Wednesday, 22 September 2021

Business built on bricks

Business built on bricks

TWO mothers have launched a business inspired by their children’s love of Lego.

Clare Wright and Kate Winter, who are neighbours in Kidmore End and have three sons each, came up with the idea after seeing their boys happily playing together with the interlocking toy bricks.

Now they run Master Builders Club, providing educational workshops and children’s birthday parties with a Lego theme.

Mrs Winter, 36, said: “We wanted to share the experience we had with our children. We were amazed by the play opportunities that Lego had given our sons and there was not a club like it in the area — there are sports and clubs for musical instruments but no Lego club.”

Mrs Winter, who moved to Kidmore End from Emmer Green in 2014, lives with her husband Tom, a carpenter, and their sons, Freddie, six, Woody, four, and three-month-old Monty.

Ms Wright lives with her partner Jeremy Havers, who works in IT, and their sons, Max, six, Harrison, four, and Luca, one.

The women have had first aid training and were checked by the Disclosure and Barring Service in order to be able to work in schools.

Mrs Winter said: “We are thrilled by how well it has taken off and wish we could give it more time.

“It has been a lot to deal with as we are both full-time mums.

“We’ve already gone as far as Oxford for a party and in the last six weeks we have done six parties plus two school workshops.”

Ms Wright added: “We have a lot of repeat business so that shows how much people enjoy it.”

The pair have devised more than 50 workshops with different themes such as Lava Palava, Fantasy Kingdom and Christmas Catastrophe.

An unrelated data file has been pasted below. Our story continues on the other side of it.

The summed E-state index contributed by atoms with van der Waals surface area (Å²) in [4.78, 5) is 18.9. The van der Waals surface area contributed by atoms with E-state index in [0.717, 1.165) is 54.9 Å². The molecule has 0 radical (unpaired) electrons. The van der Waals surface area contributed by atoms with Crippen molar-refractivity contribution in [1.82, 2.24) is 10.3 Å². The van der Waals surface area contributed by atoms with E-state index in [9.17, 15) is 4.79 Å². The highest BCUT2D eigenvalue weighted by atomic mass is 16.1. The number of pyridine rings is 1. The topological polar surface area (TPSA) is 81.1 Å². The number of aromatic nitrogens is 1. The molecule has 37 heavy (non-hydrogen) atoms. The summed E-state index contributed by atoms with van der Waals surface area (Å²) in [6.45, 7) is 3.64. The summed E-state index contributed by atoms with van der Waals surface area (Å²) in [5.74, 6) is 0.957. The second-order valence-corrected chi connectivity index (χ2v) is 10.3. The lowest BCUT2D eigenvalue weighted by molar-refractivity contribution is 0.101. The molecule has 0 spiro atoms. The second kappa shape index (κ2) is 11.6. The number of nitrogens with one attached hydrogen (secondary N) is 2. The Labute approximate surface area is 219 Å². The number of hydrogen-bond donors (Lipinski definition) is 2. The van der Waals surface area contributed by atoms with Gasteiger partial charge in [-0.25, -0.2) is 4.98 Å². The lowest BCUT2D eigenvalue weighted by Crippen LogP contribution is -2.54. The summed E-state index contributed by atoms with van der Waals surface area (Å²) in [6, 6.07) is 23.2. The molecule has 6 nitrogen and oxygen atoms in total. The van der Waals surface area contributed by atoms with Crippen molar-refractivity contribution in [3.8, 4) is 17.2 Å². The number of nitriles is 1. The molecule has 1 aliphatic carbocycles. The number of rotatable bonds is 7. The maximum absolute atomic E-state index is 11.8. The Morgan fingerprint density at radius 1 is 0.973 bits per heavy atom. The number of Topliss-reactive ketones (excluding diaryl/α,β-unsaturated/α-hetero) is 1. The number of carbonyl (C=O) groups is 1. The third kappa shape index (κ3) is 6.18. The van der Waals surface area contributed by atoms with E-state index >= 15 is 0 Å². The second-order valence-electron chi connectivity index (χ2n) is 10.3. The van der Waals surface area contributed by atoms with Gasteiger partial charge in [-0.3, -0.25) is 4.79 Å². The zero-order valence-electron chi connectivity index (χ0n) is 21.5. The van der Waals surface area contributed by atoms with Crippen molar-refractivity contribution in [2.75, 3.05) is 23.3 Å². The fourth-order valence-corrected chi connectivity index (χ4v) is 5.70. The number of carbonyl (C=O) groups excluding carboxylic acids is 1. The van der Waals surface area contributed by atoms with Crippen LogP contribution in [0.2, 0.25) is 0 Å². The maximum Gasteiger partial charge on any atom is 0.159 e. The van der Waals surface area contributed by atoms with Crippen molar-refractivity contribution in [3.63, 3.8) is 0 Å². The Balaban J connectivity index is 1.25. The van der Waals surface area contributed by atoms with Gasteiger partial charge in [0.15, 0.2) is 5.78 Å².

Often they run their ideas past their sons to see if they will be popular with other children.

Ms Wright said: “Most workshops are built around creating three things. We did a lot of research, looking into if anyone else had done it and how we could run ours. ” Mrs Winter added: “There was a lot of stuff online to help with ideas and seeing what was popular.

“There is also a big educational area on the Lego website. We decided to have badges like they give out at Legoland because children love to be rewarded.”

She said Lego was an “inclusive” toy, explaining: “We’ve found that children with learning difficulties can take part in this activity as much as any other child.”

The themed presentation for schools can be made to fit with the curriculum.

Mrs Winter said: “We write all the presentations ourselves. The way it works is the children come in, we tell them a story with a presentation on a projector and then what they build links to that story.

“We ran a session at Kidmore End Primary School based on Tudor times where the children made a horse and cart, something to protect you from a pack of wolves and a castle.

“We try to encourage the children and get them to take photos of themselves with what they’ve made because they can’t take it home. It’s a way for them to recognise their achievements.”

Parents are encouraged to share the images on the Master Builders Club Facebook page. The workshops involve more than 30 boxes of Lego with more than 10,000 pieces. For each session the women wear their specially made jumpers and
T-shirts bearing the company’s logo.

Ms Wright said the workshops appealed to both boys and girls.

She said: “There was a girl at one of the schools who had never played with Lego but she did the workshop, loved it and made some amazing models.

“It is creative and encourages children to play. Some of the ideas the children come up with are amazing.”

Mrs Winter said: “We keep really positive and help children who need it.”

The pair hope their business will grow organically but believe they could offer franchises in the future.

Mrs Winter said: “At the moment it’s just the two of us with family helping us out in the background by breaking up the Lego pieces after a workshop.

“My mum likes to have something to do in the evening and she puts them all the pieces in bags by colour.

“As well as franchising we want to be able to offer more school work but that needs to be based around our own children.

“We could also look at taking on our own space at some point rather than using village halls and other spaces for parties.”

The next workshop will take place at Woodcote village hall tomorrow (Saturday) at 10am and 2pm.

They also have plans for Easter holiday workshops in Kidmore End on April 10 and Woodcote on April 19.

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